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Monthly Archives: July 2008

You probably know that national Americans United has been looking into the use of Federal money for constitutionally suspect “earmarks” which are directing tax dollars to a string of religious organizations. Earmarks are funds provided by the Congress for projects or programs where the merit-based or competitive allocation processes is circumvented by specifying the location or recipient.

You may not know that we have our own earmarks in New York State. We call them “legislative initiatives,” “community projects” or “member items.”  Our chapter has begun to look into our very own earmarks to see if any of them are also constitutionally suspect.  See below for constitutional requirements and what makes a grant “suspect.”

New York’s legislative initiatives are listed on the websites of the New York State Assembly and the New York State Senate.  Each item lists the name of the organization receiving the funds, the purpose of the grant, the amount, the state agency administering the grant and the legislator who requested it (the member whose item it is).  To see these lists for the State Assembly: SFY 2008-09 Legislative Initiatives.  This list is in alphabetical order within each administering state agency. To see the list for the State Senate, Community Projects Fund SFY 2008-09.  This list is in alphabetical order by the receiving organization’s name.

Constitutional Requirements

The constitution prohibits the use of public funds for religious purposes or to be given to groups that discriminate on the basis of religion among service reciepients. In addition, these funds may not go to organizations that are pervasively sectarian institutions. An institution is pervasively sectarian if its secular activities cannot be separated from its sectarian ones or if a substantial portion of its functions are subsumed in the religious mission.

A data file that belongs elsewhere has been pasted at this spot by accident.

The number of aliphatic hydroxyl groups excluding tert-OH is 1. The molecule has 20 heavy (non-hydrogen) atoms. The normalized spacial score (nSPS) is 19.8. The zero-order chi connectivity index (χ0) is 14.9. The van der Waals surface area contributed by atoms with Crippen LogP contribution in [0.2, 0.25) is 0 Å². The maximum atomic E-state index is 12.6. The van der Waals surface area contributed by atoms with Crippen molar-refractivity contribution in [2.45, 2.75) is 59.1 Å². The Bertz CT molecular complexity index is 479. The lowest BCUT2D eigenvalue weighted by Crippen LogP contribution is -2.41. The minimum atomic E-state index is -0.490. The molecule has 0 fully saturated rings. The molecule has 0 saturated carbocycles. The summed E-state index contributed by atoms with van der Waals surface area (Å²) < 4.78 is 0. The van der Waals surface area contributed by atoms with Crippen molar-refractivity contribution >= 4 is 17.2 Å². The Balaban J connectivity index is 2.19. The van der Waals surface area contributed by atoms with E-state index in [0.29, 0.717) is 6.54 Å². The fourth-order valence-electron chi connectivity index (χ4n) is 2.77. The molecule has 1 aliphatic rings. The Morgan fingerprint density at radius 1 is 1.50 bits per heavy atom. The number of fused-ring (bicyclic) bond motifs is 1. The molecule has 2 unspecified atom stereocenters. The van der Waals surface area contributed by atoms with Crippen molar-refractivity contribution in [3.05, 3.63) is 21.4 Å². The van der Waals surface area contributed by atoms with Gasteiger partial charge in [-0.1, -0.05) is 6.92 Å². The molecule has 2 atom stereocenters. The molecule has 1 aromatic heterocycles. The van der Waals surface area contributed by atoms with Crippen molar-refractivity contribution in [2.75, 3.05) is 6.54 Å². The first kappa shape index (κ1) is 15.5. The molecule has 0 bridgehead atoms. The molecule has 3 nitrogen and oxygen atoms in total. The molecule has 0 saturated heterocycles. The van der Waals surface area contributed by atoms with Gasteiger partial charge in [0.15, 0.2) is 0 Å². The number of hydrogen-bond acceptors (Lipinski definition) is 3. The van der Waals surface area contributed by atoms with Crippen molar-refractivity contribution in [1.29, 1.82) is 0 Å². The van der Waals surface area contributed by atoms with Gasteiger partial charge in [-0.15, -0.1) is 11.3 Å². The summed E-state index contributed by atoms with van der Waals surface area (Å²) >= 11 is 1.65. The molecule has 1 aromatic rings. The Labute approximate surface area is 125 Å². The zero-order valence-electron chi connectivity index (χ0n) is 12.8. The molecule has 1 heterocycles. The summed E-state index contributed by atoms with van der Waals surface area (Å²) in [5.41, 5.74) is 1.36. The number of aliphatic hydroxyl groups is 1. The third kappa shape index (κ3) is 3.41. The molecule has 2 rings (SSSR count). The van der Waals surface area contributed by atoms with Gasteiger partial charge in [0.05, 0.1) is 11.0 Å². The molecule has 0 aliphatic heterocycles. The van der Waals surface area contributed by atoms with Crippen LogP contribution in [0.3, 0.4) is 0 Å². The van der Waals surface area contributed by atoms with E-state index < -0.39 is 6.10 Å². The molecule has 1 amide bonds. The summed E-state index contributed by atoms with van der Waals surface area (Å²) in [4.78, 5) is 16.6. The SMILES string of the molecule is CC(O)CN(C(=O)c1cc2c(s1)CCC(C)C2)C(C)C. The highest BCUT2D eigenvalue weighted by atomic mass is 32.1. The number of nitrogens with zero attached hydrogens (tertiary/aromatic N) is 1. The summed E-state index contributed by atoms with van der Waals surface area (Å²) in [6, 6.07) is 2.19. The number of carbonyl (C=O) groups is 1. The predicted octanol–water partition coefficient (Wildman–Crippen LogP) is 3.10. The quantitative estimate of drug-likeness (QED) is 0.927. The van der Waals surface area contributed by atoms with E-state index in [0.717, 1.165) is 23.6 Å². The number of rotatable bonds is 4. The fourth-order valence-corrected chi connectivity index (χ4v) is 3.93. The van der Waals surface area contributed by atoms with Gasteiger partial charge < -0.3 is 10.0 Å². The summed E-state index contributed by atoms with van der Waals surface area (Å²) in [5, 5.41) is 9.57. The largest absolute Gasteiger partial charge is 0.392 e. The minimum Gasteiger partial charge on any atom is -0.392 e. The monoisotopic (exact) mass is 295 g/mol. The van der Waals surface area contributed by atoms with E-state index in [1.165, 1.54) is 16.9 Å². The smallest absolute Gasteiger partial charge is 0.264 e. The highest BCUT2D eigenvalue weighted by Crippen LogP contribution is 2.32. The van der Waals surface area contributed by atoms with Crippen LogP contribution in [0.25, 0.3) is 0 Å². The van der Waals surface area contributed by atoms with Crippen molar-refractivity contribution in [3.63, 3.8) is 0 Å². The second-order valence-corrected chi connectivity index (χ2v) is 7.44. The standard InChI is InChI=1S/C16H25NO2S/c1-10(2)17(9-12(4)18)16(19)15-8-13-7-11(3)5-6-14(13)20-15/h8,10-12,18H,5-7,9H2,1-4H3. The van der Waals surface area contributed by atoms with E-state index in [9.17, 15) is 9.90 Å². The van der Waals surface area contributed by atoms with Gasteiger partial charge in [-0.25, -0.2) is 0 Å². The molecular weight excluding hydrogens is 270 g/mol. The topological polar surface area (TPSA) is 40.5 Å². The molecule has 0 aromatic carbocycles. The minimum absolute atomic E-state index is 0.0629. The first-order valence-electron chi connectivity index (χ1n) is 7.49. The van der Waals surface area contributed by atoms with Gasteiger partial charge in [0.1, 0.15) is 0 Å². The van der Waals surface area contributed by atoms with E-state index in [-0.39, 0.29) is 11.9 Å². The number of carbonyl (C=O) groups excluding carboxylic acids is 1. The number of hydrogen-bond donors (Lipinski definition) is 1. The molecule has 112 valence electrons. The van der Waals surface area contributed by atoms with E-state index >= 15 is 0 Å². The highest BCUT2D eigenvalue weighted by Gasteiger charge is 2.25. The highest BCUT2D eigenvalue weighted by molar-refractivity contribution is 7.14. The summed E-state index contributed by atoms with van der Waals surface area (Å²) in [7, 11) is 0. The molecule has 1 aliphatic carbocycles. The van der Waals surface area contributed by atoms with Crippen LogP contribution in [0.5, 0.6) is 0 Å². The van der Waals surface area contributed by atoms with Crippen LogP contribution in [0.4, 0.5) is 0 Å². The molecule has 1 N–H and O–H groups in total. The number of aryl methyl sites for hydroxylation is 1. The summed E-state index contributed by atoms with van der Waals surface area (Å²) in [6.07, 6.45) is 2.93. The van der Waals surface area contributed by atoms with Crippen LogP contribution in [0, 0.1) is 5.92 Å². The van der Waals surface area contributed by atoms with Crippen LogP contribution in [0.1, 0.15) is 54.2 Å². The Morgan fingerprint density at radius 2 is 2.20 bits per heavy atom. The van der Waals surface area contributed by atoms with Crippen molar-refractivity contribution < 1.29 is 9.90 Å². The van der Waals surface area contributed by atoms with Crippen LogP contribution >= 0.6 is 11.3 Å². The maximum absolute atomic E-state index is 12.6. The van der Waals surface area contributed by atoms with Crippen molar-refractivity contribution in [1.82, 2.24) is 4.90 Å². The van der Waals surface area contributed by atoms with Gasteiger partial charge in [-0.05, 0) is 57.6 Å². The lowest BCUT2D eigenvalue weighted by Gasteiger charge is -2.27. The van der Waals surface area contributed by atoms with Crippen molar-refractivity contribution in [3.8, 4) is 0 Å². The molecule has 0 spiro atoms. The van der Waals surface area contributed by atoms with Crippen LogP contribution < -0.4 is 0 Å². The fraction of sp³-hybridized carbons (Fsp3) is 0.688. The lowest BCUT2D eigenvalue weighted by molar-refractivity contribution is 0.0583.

During this year, we will be looking into the groups who are receiving the funds and the purposes for which the funds have been given.  We will be particularly looking into groups that receive funds who are pervasively sectarian.

You can help:

  • Take a look at the lists
  • Pay particular attention to items requested by your state senator or assemblyman
  • Let us know if you find any constitutionally suspect

Send us an email: info@au-nyc.org

On July 1st, 2008, Barack Obama made a speech in Zanesville, OH detailing his plan to expand President Bush’s Faith-Based initiatives. This immediately created reactions both negative and positive.

AU is in the “negative” category, for obvious reasons. In a statement, Rev. Barry Lynn said, “This initiative has been a failure on all counts, and it ought to be shut down, not expanded.”

Senator Obama offered some assurances about his plan:

Now, make no mistake, as someone who used to teach constitutional law, I believe deeply in the separation of church and state, but I don’t believe this partnership will endanger that idea – so long as we follow a few basic principles. First, if you get a federal grant, you can’t use that grant money to proselytize to the people you help and you can’t discriminate against them – or against the people you hire – on the basis of their religion. Second, federal dollars that go directly to churches, temples, and mosques can only be used on secular programs. And we’ll also ensure that taxpayer dollars only go to those programs that actually work.

Continue reading

June was Pride Month, and every year we get a familiar question: What does church-state separation have to do with gay rights?

To be sure, gay rights is a civil right in which many different organizations actively promote. However, there are also many groups who are opposed to gay rights, and in particular gay marriage. Many of these groups are religious-based. Indeed, many of the opposition groups base their position on their interpretations of their religion.

This is where AU comes in.

Americans United has a good section on this topic. Please give it a read for a more detailed explanation. ?